Silver, who’s meeting with federal counterparts in Ottawa this week, said Yukoners don’t need to worry about the virus immediately.

“Now, are we prepared for the situation in Canada? Yes, we are. Do we have confidence in the medical community to make sure that Yukoners are safe? We’re extremely confident in that. We really want to follow the lead of the chief medical officer and we don’t want people to panic either. Level heads should prevail here and we shouldn’t get into the practice of fear mongering.”

Yukon Party house leader Scott Kent said it’s too late, there’s already an international panic, adding that he’s “disappointed but not surprised” with the Liberals collective action to quash the motion.

“I think we put out an opportunity to again tear down those partisan walls and those blinders and work together on behalf of all Yukoners,” he said. “We think all members of the legislature have something to offer when it comes to the effects on the economy.”

Kent doubts the Liberals have a plan to combat the virus and that they’re taking the matter seriously enough.

“We’re gonna have to keep pressing them in the legislature rather than working together.”

On March 9, the premier urged Yukoners to stay home if they are sick.

John Streicker, minister of community services, said that those people would be still be paid, despite working from home.

NDP Leader Kate White said not all workers have the luxury of not showing up to work such as those in the hospitality sector.

“What a glorious thing to be allowed to work from home,” White said, “but how does he imagine that a cashier could work from home and still earn a paycheque? What about a person who works retail? How could they work from home and still earn that paycheque?”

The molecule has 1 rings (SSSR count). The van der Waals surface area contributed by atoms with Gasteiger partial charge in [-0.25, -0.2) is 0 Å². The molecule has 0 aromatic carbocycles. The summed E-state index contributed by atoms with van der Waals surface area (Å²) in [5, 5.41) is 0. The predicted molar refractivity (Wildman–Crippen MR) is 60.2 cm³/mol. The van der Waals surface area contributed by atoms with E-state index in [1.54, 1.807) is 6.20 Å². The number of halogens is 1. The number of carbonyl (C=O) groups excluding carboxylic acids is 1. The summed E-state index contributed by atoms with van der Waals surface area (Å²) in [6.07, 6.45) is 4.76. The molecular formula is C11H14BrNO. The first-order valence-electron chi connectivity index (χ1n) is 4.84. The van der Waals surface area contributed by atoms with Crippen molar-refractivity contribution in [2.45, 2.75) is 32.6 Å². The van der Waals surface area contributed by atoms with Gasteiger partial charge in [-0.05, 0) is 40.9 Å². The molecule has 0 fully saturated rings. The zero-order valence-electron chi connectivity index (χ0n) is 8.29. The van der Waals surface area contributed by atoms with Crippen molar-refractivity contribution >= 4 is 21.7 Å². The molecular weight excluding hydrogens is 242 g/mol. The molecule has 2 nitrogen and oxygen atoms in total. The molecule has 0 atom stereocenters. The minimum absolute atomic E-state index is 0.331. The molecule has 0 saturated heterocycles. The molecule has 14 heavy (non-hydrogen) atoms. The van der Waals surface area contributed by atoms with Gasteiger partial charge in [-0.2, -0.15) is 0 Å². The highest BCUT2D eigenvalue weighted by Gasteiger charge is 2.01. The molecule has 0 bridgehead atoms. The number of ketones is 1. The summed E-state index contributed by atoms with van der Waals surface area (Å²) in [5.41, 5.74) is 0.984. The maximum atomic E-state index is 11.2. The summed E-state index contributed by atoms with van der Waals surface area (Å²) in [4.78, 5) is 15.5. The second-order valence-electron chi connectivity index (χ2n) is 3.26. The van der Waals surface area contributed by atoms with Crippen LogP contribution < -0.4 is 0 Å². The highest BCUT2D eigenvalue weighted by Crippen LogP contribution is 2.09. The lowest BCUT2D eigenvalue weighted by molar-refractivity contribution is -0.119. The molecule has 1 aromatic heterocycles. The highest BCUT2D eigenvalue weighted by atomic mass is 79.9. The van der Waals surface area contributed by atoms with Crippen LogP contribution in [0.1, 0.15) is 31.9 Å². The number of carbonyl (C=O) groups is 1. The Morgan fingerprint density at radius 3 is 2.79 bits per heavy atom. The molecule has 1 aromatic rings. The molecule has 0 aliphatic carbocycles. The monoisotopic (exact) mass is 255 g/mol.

On March 10, she called on the Liberals to adopt paid sick leave for all workers.

Streicker suggested this wouldn’t be immediately possible, as it would work require legislative changes.

Contact Julien Gignac at


Get local stories you won't find anywhere else right to your inbox.
Sign up here

Just Posted

Two people walk up the stairs past an advance polling sign at the Canda Games Centre on April 4. (Haley Ritchie/Yukon News)
April 12 is polling day: Here’s how to vote

If in doubt, has an address-to-riding tool

Yukon Party leader Currie Dixon addressing media at a press conference on April 8. The territorial election is on April 12. (Haley Ritchie/Yukon News)
Getting to know Currie Dixon and the Yukon Party platform

A closer look at the party leader and promises on the campaign trail

Yukon NDP leader Kate White, surrounded by socially distanced candidates, announces her platform in Whitehorse on March 29. (Haley Ritchie/Yukon News)